What Bay Area Republicans think of Thursday's GOP debate

EMBED </>More News Videos

Republicans in the Bay Area shared their thoughts of the GOP debate after a viewing party in San Francisco. (KGO-TV)

The top seven Republican candidates sparred on stage in South Carolina. The debate comes just 18 days before the first caucus in Iowa.ABC7 News asked Bay Area Republicans what they thought of Thursday night's debate.

Despite the feud between Donald Trump and Sen. Ted Cruz, R-Texas, there were some contentious exchanges. Republicans watching together in San Francisco say they're happy to see the candidates are spending less time attacking each other.

VIDEO: Trump, Cruz go at each other in year's first GOP debate
EMBED </>More News Videos

Trump, Cruz go at each other in year's first GOP debate

San Francisco Young Republicans hosted a debate watch party on Lombard Street.

"It's a little bit of friendly fire, but it's OK because their message is ultimately is that we need to stand united and support whoever the nominee is from the party," Hilary Hagenbuch, president of the San Francisco Young Republicans, said.

Republican Ken Loo said, "I do notice it looks like a lot of them are just patting each other on the back and as a party, I think they're starting to come together a little bit more."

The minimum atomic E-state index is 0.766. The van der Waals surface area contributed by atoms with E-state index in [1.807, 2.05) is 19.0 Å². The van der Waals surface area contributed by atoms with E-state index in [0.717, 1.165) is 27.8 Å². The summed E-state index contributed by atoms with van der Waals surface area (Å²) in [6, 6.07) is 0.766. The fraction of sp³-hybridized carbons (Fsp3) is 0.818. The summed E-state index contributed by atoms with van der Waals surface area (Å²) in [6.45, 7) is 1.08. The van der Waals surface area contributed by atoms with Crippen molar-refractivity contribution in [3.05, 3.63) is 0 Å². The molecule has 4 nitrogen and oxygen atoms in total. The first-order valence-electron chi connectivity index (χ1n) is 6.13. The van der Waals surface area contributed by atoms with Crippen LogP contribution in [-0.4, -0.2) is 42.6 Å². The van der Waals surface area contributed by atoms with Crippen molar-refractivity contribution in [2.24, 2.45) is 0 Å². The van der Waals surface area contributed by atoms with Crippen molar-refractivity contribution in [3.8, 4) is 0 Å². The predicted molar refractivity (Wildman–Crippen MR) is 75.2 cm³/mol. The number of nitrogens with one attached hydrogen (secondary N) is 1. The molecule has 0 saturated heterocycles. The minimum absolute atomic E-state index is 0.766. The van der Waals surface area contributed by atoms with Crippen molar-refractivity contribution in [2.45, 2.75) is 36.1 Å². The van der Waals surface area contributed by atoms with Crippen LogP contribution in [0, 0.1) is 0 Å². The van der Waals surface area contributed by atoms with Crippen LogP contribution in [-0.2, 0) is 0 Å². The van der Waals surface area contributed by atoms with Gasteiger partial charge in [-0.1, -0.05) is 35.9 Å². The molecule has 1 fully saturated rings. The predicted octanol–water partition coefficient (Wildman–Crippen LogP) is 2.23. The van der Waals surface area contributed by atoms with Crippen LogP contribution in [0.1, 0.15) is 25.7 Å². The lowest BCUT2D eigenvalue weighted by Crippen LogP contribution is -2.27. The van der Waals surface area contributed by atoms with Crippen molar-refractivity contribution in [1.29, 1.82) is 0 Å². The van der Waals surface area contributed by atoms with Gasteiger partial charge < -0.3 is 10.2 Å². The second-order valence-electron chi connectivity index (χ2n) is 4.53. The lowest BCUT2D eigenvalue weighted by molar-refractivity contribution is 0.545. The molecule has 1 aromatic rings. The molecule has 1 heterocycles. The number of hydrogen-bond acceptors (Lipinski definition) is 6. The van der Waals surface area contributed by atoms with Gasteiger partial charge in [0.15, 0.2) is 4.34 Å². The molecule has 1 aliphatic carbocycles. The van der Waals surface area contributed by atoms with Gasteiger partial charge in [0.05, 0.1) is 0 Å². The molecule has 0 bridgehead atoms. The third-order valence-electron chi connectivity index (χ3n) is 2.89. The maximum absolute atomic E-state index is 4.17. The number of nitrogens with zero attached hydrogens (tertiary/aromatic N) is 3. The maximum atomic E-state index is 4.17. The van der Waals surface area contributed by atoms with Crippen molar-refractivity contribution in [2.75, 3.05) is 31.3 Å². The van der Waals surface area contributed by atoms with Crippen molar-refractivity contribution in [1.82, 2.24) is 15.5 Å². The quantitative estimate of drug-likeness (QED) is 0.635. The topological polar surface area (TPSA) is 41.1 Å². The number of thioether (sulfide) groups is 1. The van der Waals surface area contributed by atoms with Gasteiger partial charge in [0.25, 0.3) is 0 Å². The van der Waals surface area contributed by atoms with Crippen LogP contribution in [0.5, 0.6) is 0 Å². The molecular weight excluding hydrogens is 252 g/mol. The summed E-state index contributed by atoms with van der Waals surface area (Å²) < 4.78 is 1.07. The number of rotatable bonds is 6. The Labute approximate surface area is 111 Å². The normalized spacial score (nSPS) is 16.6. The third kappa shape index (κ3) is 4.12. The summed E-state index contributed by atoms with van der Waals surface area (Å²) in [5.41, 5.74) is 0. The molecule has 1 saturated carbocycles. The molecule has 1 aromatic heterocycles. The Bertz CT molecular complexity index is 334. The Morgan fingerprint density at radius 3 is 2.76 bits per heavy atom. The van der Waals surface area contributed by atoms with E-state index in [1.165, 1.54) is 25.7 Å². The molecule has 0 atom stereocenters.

As for how Trump figures into the peace-making, some shared different views.

"If Trump were to make it in, that this group could actually be quite a good team together, working together. There's a lot of talent there," San Francisco republican Janette Reynolds said.

WATCH VIDEO: Muslim woman escorted out of Donald Trump rally after silent protest

San Francisco State political science professor Robert Smith disagrees about candidate cohesiveness. He believes the Republican Party is headed for a brokered convention, if Trump wins the majority of the delegates.

"I don't think the Republican establishment or the other candidates would be willing to allow him to be the nominee. So I suspect they will get together to deny him the nomination," Smith said.

The last time there was a truly brokered convention, in which the party chose a candidate who did not run in the primary, was the Democratic Convention in 1952.

The Republicans will meet for their convention in Cleveland in July.

Republicans have one more debate scheduled before voting begins in Iowa, a Jan. 28 event in Des Moines.

Click here for full coverage on the 2016 election.
Related Topics:
politicsu.s. & world2016 electiondebaterepublicansben carsondonald trumpmarco rubioJeb BushSouth CarolinaWashington DCSan Francisco
(Copyright ©2016 KGO-TV. All Rights Reserved.)

Load Comments